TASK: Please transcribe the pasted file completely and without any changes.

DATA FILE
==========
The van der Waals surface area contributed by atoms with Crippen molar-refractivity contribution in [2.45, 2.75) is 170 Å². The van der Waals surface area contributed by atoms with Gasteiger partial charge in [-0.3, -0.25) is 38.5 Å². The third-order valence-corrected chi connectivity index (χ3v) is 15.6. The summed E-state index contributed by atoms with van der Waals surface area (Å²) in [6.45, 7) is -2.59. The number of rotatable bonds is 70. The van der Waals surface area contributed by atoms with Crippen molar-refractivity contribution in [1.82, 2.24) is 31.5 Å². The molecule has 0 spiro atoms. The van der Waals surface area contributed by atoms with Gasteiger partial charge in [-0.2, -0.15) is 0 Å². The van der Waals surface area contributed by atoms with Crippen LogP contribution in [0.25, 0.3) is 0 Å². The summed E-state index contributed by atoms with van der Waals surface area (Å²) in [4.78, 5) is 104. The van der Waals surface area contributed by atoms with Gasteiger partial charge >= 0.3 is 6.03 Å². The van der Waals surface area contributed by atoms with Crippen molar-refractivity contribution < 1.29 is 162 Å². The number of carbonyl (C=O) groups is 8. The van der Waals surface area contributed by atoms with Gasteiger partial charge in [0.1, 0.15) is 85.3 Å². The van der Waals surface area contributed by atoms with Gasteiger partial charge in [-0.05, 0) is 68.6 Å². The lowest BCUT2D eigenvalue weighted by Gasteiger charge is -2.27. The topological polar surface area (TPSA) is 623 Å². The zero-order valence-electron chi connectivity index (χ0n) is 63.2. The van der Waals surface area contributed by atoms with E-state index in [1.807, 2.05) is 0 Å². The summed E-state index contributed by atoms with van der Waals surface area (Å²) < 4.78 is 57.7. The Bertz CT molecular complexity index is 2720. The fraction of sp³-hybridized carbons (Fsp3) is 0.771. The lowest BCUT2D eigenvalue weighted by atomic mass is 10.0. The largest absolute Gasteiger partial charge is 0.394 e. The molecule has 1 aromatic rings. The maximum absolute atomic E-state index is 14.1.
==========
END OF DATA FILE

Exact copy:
The van der Waals surface area contributed by atoms with Crippen molar-refractivity contribution in [2.45, 2.75) is 170 Å². The van der Waals surface area contributed by atoms with Gasteiger partial charge in [-0.3, -0.25) is 38.5 Å². The third-order valence-corrected chi connectivity index (χ3v) is 15.6. The summed E-state index contributed by atoms with van der Waals surface area (Å²) in [6.45, 7) is -2.59. The number of rotatable bonds is 70. The van der Waals surface area contributed by atoms with Crippen molar-refractivity contribution in [1.82, 2.24) is 31.5 Å². The molecule has 0 spiro atoms. The van der Waals surface area contributed by atoms with Gasteiger partial charge in [-0.2, -0.15) is 0 Å². The van der Waals surface area contributed by atoms with Crippen LogP contribution in [0.25, 0.3) is 0 Å². The summed E-state index contributed by atoms with van der Waals surface area (Å²) in [4.78, 5) is 104. The van der Waals surface area contributed by atoms with Gasteiger partial charge >= 0.3 is 6.03 Å². The van der Waals surface area contributed by atoms with Crippen molar-refractivity contribution < 1.29 is 162 Å². The number of carbonyl (C=O) groups is 8. The van der Waals surface area contributed by atoms with Gasteiger partial charge in [0.1, 0.15) is 85.3 Å². The van der Waals surface area contributed by atoms with Gasteiger partial charge in [-0.05, 0) is 68.6 Å². The lowest BCUT2D eigenvalue weighted by Gasteiger charge is -2.27. The topological polar surface area (TPSA) is 623 Å². The zero-order valence-electron chi connectivity index (χ0n) is 63.2. The van der Waals surface area contributed by atoms with E-state index in [1.807, 2.05) is 0 Å². The summed E-state index contributed by atoms with van der Waals surface area (Å²) < 4.78 is 57.7. The Bertz CT molecular complexity index is 2720. The fraction of sp³-hybridized carbons (Fsp3) is 0.771. The lowest BCUT2D eigenvalue weighted by atomic mass is 10.0. The largest absolute Gasteiger partial charge is 0.394 e. The molecule has 1 aromatic rings. The maximum absolute atomic E-state index is 14.1.